Thursday, 14 July 2011

Taxed to death

Sad news from Boston, Lincs that five men have been killed in an explosion on an industrial estate. Police are investigating claims that they were engaged in distilling illegal alcohol.

It’s a fact of life that, the more you increase taxes, the more incentive it creates to evade them. Obviously someone has judged that it is worthwhile taking the risk to produce illegal vodka, and these five men have paid with their lives. It wouldn’t surprise me if they were Eastern European migrant workers who would not have stood to gain significantly from the scheme.

If the anti-drink lobby have their way and push through further swingeing increases in alcohol taxes, then stories like this – and people being poisoned by moonshine – are going to become increasingly common.


  1. Yes, indeed. Any kind of prohibition - whether the real deal or the 'control' method favoured by today's anti-drink headcases - will mean more stories like this.

    It happens in countries where alcohol is illegal, severely restricted or is too costly for locals - for instance in places like Pakistan, Bangladesh and in African countries like Kenya.

    I suspect a lot of politicians would be quite happy with this state of affairs. They get their subsidised booze whilst people who can't pay have to suffer alcohol.

    It's not necessary and the solution is so simple but controlling people is more important. I bet your bottom dollar a lot of drink-related trouble would cease if there wasn't this mindset over drink.

  2. Sorry - have to suffer potentially bad or dangerous alcohol.

    (Also, distilling spirits is illegal here but those people won't care about that so everyone can wash their hands of them.)

  3. I agree with you. Legal, clean, cheap alcohol is often the lesser of available evils. It's a great pity your beer club is so short sighted.

  4. A taste of life with a 50p minimum price per unit of alcohol.

  5. Apparently reports have confirmed that the operation was being run by Poles.

  6. There are certain misguided idealists who believe you can abolish activities either by banning them outright (e.g. abortion, prostitution, US prohibibition, drugs) or by taxing them out of reach (cigarettes, alcohol). All you will do is drive them underground and end up with sad stories like this one, booze and fag cruises, back street abortionists, drug dealers, etc.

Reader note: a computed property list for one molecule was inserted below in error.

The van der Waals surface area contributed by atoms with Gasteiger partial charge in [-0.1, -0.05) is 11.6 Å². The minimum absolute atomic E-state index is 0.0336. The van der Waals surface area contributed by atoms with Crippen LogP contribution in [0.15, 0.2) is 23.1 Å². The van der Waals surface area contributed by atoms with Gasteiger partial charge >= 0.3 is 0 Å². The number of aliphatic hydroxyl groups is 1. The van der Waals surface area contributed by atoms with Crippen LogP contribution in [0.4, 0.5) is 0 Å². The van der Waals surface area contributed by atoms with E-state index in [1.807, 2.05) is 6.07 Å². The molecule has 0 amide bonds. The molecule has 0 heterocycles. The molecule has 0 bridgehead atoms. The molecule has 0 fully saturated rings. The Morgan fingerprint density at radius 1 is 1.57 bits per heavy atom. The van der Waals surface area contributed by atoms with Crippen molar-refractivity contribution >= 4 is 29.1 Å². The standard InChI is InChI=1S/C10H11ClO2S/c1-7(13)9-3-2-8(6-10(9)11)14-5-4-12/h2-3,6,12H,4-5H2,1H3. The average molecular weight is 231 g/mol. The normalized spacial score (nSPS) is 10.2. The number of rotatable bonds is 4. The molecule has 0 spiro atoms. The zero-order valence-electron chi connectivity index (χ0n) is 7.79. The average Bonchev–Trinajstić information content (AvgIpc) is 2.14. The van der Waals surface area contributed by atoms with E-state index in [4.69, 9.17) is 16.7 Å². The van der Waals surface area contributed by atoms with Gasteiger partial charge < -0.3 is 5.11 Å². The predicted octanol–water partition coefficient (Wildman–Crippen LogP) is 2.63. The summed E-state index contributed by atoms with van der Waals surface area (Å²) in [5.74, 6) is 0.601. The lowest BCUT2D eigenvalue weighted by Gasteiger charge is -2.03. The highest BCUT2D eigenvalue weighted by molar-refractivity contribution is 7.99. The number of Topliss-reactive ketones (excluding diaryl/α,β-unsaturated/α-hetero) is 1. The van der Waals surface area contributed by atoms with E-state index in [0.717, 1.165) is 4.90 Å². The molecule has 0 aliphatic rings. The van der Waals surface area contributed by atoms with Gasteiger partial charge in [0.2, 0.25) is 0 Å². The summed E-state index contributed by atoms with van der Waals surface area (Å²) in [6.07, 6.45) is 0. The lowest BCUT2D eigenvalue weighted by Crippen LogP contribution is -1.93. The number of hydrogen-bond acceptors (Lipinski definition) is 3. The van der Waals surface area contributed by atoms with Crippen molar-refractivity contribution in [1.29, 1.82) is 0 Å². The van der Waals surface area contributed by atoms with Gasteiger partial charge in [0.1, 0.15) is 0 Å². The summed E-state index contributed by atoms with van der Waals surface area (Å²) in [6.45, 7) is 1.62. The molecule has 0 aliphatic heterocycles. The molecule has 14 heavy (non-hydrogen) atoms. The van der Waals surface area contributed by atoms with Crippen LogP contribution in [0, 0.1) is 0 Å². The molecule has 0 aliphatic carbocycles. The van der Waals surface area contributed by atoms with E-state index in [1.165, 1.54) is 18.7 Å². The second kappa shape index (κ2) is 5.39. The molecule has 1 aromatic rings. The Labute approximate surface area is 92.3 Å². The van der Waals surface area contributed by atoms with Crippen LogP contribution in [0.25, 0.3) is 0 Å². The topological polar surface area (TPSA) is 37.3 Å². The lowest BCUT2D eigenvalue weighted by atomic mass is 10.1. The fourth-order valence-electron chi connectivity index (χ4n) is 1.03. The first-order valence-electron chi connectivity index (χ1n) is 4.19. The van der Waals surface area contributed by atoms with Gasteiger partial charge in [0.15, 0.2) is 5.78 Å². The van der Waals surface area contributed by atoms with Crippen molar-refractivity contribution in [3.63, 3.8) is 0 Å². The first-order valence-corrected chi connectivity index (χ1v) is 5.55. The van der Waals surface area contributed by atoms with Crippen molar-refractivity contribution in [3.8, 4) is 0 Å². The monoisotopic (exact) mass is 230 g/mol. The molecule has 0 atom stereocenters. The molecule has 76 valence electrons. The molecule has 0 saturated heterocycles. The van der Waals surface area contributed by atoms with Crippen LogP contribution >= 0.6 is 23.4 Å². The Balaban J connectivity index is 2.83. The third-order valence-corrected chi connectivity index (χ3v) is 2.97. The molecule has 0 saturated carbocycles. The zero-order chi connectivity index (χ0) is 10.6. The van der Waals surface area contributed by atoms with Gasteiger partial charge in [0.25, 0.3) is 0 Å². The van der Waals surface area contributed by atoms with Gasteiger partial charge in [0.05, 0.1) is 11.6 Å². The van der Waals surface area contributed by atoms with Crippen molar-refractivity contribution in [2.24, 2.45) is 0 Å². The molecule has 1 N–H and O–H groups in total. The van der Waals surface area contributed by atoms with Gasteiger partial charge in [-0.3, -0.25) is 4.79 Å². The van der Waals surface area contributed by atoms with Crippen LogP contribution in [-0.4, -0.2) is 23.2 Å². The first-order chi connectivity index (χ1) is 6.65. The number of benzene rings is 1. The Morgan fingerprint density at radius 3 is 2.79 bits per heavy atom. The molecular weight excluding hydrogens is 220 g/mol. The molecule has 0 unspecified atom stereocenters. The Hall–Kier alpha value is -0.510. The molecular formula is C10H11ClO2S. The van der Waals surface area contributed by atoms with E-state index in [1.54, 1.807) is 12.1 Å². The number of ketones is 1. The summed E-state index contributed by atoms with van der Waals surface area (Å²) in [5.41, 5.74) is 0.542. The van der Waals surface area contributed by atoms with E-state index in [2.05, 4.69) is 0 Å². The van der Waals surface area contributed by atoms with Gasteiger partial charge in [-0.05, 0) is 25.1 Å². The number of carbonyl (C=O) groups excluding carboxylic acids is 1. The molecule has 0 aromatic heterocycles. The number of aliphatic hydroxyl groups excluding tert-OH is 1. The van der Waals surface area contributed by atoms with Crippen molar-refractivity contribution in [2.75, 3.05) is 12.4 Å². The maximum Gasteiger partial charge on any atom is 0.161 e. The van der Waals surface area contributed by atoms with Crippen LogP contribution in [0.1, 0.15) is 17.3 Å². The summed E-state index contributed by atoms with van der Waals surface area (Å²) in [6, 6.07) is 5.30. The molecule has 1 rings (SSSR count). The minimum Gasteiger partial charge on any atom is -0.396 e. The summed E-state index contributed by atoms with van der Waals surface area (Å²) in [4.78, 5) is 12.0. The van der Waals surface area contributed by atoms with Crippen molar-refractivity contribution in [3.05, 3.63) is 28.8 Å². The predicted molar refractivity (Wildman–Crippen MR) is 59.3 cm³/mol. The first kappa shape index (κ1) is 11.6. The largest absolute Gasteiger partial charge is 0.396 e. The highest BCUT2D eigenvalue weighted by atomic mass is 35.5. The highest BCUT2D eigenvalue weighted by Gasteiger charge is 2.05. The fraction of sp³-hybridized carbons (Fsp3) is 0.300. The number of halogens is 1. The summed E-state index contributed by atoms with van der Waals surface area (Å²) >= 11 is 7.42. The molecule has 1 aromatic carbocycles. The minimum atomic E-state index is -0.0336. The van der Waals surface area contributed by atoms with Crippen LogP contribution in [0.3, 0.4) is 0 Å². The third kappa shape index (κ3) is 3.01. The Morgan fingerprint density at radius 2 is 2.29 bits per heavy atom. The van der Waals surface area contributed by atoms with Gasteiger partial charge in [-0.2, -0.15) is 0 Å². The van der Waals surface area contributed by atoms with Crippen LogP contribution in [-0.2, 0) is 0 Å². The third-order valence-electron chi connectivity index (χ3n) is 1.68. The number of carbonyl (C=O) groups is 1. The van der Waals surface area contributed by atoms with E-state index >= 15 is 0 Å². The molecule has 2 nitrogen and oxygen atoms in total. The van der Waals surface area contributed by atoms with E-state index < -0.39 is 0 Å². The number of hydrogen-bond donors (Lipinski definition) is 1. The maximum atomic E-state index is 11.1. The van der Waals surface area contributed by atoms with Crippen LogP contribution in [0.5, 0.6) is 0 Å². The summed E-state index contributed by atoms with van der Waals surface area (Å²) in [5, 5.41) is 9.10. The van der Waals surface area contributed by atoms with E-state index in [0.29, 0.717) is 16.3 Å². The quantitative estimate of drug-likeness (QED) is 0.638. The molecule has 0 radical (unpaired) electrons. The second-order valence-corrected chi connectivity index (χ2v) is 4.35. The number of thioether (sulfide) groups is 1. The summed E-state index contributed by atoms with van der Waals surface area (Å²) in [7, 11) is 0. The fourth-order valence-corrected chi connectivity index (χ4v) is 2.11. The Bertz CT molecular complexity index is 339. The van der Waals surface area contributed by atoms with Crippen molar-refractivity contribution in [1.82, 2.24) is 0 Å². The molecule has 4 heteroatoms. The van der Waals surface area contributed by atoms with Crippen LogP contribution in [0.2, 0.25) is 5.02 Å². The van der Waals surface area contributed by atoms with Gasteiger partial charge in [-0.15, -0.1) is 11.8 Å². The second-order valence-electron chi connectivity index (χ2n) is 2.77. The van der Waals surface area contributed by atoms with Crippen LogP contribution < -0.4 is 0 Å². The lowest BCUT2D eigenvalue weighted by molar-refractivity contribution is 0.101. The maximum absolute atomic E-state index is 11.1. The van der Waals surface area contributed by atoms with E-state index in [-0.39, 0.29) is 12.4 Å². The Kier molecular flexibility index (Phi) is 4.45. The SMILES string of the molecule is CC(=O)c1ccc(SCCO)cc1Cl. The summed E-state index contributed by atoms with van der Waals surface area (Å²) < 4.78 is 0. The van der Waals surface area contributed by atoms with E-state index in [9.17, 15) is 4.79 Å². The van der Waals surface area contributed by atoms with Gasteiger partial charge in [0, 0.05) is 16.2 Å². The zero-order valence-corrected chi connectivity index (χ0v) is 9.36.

I can see why alcohol "campaigners" might not look to the long term, as many of them are fanatics, but I expect politicians to try to consider the question of cause and effect - if we do X, then Y could ensue. The failure to take the long view simply shows how lacking most of our politicians - Tories, Lib Dems and Labour - really are. They'd rather trumpet headlines about being tough on Britain's "booze culture", even though their actions don't actually achieve their stated purposes.

  7. Excellent point.

    "I agree with you. Legal, clean, cheap alcohol is often the lesser of available evils."

    As Red Nev says, you can substitute "tobacco", "cannabis", "heroin" or anything else for "alcohol" in that context.

  8. In fact, I would go even further. I would like to see open and public advertising back again for alcoholic drinks, with real ale breweries being in the vanguard of it all but with plenty of room for the giants too (to keep Cooking Lager happy ;-)).

    I even think drugs - i.e. cannabis initially - should be advertised in the same way, through advertising on hoardings, billboards and even on TV. Though the Daily Mail lobby would call for anyone who suggested it publicly to be decapitated.

    It sounds mad, but I'd truly love it if it happened but unfortunately it'll never happen because there just isn't the trust and the sense of responsibility there.

    So fun will be axeds (wv!) instead.

  9. News reports over the weekend confirmed that all the deceased were Lithuanian nationals.


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